Hamilton suffering from impatience at the plate

Hamilton suffering from impatience at the plate

OAKLAND -- Asked about Josh Hamilton's struggles at the plate, Angels hitting coach Jim Eppard sees what so many others see: "He's swinging at pitches that he can't hit."

There's no real science to it. Hamilton has simply been very impatient in his first month with the Angels, even by his standards.

Heading into Tuesday's game against the A's, which saw him get dropped to fifth against a right-handed starter for the first time this season, Hamilton had swung at 45.2 percent of pitches out of the strike zone, which ranks third in the Majors behind only Pablo Sandoval (Giants, 48.5 percent) and Yuniesky Betancourt (Brewers, 45.7 percent). He continues to chase the breaking ball on the outside corner, and because of that has seen the second-lowest percentage of fastballs in baseball (44.3 percent).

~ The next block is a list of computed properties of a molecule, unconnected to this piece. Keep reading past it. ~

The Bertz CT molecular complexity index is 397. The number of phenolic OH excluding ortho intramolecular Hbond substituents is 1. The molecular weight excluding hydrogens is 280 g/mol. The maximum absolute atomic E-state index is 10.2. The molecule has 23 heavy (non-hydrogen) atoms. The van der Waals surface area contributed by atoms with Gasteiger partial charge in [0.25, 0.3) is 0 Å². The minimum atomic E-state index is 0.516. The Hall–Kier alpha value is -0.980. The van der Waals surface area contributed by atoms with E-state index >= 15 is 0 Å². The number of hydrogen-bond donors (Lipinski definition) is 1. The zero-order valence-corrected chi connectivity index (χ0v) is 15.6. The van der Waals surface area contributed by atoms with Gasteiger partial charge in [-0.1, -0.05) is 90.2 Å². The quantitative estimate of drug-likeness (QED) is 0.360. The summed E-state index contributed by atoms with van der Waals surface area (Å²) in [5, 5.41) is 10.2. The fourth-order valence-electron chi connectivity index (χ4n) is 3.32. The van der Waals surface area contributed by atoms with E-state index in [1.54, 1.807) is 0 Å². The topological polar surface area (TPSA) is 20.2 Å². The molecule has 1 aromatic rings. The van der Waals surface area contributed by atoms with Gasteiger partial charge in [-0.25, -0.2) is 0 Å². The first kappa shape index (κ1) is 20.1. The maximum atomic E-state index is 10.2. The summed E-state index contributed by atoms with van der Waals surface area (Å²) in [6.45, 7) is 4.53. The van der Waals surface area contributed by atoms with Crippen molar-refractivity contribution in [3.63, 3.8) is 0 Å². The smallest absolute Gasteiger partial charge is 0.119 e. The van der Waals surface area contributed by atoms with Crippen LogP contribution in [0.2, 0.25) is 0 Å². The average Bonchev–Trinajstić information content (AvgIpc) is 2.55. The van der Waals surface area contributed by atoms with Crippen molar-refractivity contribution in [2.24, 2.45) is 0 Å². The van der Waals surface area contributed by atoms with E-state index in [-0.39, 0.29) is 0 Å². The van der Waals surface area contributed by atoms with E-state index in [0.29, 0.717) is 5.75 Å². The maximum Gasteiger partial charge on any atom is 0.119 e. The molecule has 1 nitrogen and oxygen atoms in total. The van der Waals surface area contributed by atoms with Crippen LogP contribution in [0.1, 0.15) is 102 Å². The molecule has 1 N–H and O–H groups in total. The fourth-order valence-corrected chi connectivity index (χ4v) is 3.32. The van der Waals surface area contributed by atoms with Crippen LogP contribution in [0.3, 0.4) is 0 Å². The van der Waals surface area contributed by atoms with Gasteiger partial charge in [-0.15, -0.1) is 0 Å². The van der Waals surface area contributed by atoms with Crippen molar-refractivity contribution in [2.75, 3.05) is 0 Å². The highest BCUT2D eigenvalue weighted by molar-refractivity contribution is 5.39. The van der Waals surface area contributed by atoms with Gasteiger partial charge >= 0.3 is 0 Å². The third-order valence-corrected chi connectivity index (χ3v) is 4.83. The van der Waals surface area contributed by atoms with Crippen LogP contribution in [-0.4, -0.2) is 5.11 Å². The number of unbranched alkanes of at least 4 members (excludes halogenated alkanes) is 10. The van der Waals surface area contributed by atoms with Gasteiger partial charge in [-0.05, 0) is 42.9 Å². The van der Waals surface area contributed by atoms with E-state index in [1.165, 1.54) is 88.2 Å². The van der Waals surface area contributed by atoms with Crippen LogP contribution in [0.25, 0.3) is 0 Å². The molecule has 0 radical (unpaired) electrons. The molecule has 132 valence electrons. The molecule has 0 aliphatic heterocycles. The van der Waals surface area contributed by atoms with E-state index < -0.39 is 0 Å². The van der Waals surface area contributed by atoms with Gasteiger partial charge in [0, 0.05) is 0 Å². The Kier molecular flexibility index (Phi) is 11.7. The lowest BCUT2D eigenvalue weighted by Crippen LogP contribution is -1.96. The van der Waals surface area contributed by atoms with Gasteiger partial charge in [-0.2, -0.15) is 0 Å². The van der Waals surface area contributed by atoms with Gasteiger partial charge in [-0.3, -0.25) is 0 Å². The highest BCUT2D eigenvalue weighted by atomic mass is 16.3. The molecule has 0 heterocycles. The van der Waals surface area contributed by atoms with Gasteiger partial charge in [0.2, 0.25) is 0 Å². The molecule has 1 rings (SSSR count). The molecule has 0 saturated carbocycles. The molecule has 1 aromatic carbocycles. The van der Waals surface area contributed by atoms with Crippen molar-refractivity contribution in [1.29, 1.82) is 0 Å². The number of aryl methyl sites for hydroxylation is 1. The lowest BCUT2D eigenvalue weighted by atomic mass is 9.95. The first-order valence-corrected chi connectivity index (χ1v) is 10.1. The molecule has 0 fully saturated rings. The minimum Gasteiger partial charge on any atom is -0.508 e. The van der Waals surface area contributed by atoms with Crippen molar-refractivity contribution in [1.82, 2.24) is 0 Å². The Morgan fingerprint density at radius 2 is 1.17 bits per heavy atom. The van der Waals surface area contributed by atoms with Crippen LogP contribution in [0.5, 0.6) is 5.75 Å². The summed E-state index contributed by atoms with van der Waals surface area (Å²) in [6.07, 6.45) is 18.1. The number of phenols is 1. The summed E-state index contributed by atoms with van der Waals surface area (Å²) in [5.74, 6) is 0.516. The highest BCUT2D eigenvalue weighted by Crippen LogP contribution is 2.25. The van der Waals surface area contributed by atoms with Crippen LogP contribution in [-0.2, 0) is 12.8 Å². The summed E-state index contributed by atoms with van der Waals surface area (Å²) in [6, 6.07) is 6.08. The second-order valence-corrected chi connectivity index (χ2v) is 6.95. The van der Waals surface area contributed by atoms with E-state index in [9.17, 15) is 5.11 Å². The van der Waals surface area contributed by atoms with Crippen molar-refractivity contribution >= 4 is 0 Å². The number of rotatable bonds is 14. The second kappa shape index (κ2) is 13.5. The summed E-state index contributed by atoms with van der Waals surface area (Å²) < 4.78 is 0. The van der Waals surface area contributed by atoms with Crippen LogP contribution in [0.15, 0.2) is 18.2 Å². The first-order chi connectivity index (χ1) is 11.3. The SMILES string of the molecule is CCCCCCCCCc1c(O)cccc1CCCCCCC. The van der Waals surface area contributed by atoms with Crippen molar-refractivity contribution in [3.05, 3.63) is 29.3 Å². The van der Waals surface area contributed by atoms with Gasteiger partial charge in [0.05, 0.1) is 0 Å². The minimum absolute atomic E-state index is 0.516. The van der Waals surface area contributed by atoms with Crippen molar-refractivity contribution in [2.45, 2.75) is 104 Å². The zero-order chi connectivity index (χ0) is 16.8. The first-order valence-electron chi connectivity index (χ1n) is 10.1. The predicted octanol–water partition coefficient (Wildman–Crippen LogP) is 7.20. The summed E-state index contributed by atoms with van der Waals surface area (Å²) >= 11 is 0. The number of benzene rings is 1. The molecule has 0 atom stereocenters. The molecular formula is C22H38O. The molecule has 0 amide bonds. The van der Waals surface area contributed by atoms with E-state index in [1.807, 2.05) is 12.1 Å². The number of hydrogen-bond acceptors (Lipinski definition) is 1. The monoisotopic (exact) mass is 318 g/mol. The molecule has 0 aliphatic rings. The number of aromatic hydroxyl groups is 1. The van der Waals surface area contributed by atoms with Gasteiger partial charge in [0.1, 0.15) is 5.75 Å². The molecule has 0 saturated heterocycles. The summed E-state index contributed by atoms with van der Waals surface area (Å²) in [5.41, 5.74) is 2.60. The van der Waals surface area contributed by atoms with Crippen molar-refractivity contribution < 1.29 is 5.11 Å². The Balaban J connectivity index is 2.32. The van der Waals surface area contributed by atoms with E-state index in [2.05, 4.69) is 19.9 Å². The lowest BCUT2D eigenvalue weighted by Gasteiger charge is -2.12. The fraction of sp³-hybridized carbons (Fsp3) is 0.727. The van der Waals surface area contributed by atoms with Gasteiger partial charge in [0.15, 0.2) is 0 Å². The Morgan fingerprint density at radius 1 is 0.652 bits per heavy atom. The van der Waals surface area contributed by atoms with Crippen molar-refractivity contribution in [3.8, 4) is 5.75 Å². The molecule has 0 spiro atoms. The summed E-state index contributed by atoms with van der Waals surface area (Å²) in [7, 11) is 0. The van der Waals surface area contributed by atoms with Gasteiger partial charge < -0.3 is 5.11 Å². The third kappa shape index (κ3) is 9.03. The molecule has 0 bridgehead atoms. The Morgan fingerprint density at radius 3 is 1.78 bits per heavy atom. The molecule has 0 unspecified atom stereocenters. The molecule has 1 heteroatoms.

In Monday night's 10-8, 19-inning loss to the A's, Hamilton went 0-for-8 with three strikeouts, dropping his slash line to .202/.246/.298 (AVG/OBP/SLG) with one day left in April. His 32 strikeouts entering Tuesday were tied for eighth in the Majors.

"I just know there's a lot more in him," Eppard said. "At any time, he can get hot and be the guy that we're looking for. He's just not there yet."

Alden Gonzalez is a reporter for MLB.com. Read his blog, Gonzo and "The Show", and follow him on Twitter @Alden_Gonzalez. This story was not subject to the approval of Major League Baseball or its clubs.